Question: In the Sept. 18 primary election, can we vote for either the Democratic or Republican Party and still cast our vote in the special election for mayor? As an independent, I heard about crossover voting — voting for another party’s candidate. Is it legal if we take that ballot?
Answer: The primary election basically is "like a playoff system," said Rex Quidilla, spokesman for the state Office of Elections. You will be asked to select the candidates for state and federal offices who will move on to the general election.
Quidilla also explained that the primary election "ballot" is, in fact, "a collection of ballots."
On the primary "ballot card" this year, you will first be asked to select one ballot or slate of candidates on which to vote. This year, the choices will be Democrat, Free Energy, Green, Libertarian, Nonpartisan (not affiliated with any party) and Republican.
You then will be able to vote only for the candidates on that one slate.
"You are not allowed to cross" from one party to the other, Quidilla said. Doing so will invalidate your vote.
For people voting at a polling site on Sept. 18, this won’t be a big problem, because the voting machines are programmed to detect any crossover or improper voting.
"A poll worker will tell you about the mistake and you (will be) allowed to correct your ballot," Quidilla said.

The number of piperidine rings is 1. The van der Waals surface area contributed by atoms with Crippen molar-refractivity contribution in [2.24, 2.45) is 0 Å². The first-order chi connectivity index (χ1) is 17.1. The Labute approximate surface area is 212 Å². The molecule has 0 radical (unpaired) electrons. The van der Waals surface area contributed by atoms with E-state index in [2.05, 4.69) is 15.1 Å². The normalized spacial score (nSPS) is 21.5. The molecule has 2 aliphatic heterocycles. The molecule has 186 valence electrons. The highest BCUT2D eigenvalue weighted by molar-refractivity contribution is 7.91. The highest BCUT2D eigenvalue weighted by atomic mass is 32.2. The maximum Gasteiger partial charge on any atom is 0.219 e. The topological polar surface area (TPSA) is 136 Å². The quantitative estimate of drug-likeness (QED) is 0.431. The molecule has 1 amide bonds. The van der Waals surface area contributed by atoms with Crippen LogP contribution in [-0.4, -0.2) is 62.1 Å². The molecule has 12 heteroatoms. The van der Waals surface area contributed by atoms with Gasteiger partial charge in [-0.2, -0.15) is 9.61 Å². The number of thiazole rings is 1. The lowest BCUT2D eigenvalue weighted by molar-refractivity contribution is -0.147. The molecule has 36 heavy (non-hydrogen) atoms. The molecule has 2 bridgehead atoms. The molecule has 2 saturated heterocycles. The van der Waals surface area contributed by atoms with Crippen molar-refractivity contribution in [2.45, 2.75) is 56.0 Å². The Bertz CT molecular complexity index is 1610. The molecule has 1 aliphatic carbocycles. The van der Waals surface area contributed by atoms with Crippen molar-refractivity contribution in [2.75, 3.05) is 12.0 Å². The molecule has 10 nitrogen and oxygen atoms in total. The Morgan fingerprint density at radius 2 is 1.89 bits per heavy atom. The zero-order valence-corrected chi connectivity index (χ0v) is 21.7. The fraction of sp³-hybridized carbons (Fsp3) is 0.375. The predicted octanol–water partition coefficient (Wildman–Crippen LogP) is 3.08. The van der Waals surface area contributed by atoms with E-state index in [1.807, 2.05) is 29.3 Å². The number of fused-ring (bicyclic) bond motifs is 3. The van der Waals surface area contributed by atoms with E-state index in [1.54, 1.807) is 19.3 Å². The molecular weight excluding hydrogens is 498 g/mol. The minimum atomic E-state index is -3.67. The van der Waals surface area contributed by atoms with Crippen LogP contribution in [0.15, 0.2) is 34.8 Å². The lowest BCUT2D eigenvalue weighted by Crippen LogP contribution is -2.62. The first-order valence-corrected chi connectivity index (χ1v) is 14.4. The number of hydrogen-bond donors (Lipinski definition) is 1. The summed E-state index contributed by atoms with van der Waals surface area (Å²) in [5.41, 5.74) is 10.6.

However, if you are voting absentee, "the onus" will be on you to make sure you follow directions and vote correctly, he said. If you do make a mistake, you can call the county clerk and ask for a replacement ballot.
Also on primary election day, there will be Board of Education and county elections for "Special Nonpartisan Offices."
Those contests will be on the reverse side of the primary election ballot. County contests will vary, but all voters will be able to vote for the Board of Education.
In the City and County of Honolulu, voters will be choosing City Council members (depending on district; four district seats are at stake), as well as mayor and prosecutor.
The last two races are "special vacancy elections" and will be winner-take-all : The person with the most votes wins, and there is no runoff if someone does not get a majority of votes.
Voters can vote for every contest listed under "Special Nonpartisan Offices," Quidilla said, but he cautioned people to vote for only the number of seats specified for each contest.
For more information, go to http://hawaii.gov/elections or call 453-8683.
Question: With all the work being done on Kalanianaole Highway at Makapuu, are power lines going to be buried underground? It would be so nice to take visitors there without having the power lines ruin an otherwise pristine scene.
Answer: It turns out that the state, as part of its project to improve Kalanianaole Highway and the retaining wall at Makapuu, asked Hawaiian Electric Co. to bury the power lines.
HECO has completed converting six spans of overhead lines, totaling about 1,150 feet, to underground lines from the Makapuu Lookout to Makapuu Beach Park, said spokesman Peter Rosegg.
Cost for the conversion was about $875,000, split 50-50 with the state, he said.
To the bulky item crew that does pickup on Prospect Street, Ewa of Ward Avenue. They went out of their way to pick up items that had been dumped and were not easily accessible. You are much appreciated. — Makiki Condo Dweller
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